Mrs Foster said she had still not seen the draft divorce deal but said she was planning to quiz the PM later this evening. Mrs May’s minority Government is reliant on votes from the DUP to pass major legislation, but the Northern Irish party has threatened to vote against any Brexit deal which threatens the integrity of the United Kingdom. Speaking in the central lobby of the Palace of Westminster, Arlene Foster said she expected to be shown a copy of the terms agreed with Brussels tonight.
She said: “We’ve a lot of questions to ask and I’m looking forward to getting some clarity in relation to those matters.”
But the DUP leader said there would be “consequences” for Mrs May if she put forward a deal which treats Northern Ireland differently from the rest of the UK – a red line the party has reiterated throughout the Brexit talks.
Mrs Foster said: “If she decides to go against that, if she decides to go against herself – because on many, many occasions she stood up in this very place and said she will not break up the United Kingdom, there will be no difference between Northern Ireland and the rest of the UK – if she decides to go against all that, then there will be consequences.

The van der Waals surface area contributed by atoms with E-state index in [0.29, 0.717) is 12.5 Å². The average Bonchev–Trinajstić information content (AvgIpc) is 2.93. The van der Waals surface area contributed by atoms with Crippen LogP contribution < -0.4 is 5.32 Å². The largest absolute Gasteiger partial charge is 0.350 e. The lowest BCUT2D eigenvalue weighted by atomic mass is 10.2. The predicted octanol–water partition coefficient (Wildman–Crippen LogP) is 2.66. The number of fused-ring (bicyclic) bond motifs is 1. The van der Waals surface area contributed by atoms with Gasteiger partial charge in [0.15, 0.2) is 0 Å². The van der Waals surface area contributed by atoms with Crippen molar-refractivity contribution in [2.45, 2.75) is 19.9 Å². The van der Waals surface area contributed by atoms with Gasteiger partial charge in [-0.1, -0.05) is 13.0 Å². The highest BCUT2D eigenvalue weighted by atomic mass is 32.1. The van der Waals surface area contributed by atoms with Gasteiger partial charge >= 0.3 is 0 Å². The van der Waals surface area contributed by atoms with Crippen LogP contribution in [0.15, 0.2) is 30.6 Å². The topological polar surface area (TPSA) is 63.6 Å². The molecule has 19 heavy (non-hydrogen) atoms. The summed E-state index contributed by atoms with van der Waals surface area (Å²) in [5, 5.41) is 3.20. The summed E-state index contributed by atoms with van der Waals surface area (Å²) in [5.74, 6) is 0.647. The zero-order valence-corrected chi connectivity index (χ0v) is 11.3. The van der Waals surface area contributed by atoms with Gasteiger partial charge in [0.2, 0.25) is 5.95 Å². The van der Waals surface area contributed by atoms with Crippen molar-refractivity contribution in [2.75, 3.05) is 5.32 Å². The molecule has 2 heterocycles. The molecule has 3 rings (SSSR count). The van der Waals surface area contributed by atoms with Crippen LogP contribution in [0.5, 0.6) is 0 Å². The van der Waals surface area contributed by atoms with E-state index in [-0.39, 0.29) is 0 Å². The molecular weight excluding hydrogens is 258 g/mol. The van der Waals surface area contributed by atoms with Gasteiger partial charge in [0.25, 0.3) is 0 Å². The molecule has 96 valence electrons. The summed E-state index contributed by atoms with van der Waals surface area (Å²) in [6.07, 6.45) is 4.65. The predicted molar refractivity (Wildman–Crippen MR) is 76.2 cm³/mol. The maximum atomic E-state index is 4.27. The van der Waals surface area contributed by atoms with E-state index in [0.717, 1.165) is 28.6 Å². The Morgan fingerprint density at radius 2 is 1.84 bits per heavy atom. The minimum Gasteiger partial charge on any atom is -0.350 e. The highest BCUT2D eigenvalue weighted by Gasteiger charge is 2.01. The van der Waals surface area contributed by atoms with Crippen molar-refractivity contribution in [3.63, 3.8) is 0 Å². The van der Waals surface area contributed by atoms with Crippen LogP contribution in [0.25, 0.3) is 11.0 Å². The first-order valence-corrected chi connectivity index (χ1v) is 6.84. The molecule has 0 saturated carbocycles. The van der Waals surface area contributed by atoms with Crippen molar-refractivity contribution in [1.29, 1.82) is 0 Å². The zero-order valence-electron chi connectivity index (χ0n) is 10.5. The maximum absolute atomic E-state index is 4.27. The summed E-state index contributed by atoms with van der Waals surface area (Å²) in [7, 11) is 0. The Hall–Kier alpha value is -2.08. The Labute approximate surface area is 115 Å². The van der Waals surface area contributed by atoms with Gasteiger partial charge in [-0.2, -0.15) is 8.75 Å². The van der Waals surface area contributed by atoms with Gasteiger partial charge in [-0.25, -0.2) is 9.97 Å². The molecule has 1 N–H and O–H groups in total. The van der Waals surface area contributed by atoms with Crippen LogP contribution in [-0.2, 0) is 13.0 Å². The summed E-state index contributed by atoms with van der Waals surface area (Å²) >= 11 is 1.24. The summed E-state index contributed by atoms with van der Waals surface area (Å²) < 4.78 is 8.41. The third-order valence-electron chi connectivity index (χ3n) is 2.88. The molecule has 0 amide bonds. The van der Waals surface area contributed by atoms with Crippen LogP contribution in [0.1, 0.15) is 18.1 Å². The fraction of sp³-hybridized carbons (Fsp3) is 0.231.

“Of course there will be consequences. We could not as Unionists support a deal that broke up the United Kingdom.”
Theresa May’s Cabinet is meeting at Number 10 as the PM attempts to secure backing for her divisive Brexit plan.
The talks were scheduled to finish at 5pm but this has since been pushed back to at least 6pm.
Downing Street confirmed yesterday that a breakthrough had been made in the divorce talks after more than two years of intense negotiations.
But as details of the draft agreement began to emerge, MPs on both sides of the Brexit debate condemned the terms – particularly those surrounding the Irish border ‘backstop’.
The backstop is a contingency plan which will kick in to avoid a ‘hard border’ – involving customs checks between Northern Ireland and the Irish Republic – if a future UK/EU trade deal fails to provide an alternative solution.
The arrangement would see the entire UK remain in the EU’s customs union which would avoid the need for border checks and provide more time to work out a permanent fix.
But there are major concerns over the exact wording of the deal, with Brexiteers warning the terms would cede control to Brussels.
They are also worried the backstop could effectively trap the UK inside the EU’s customs union indefinitely.
The DUP has expressed similar concerns, with Mrs Foster demanding clarity on exactly what will happen to Northern Ireland if the backstop kicks in.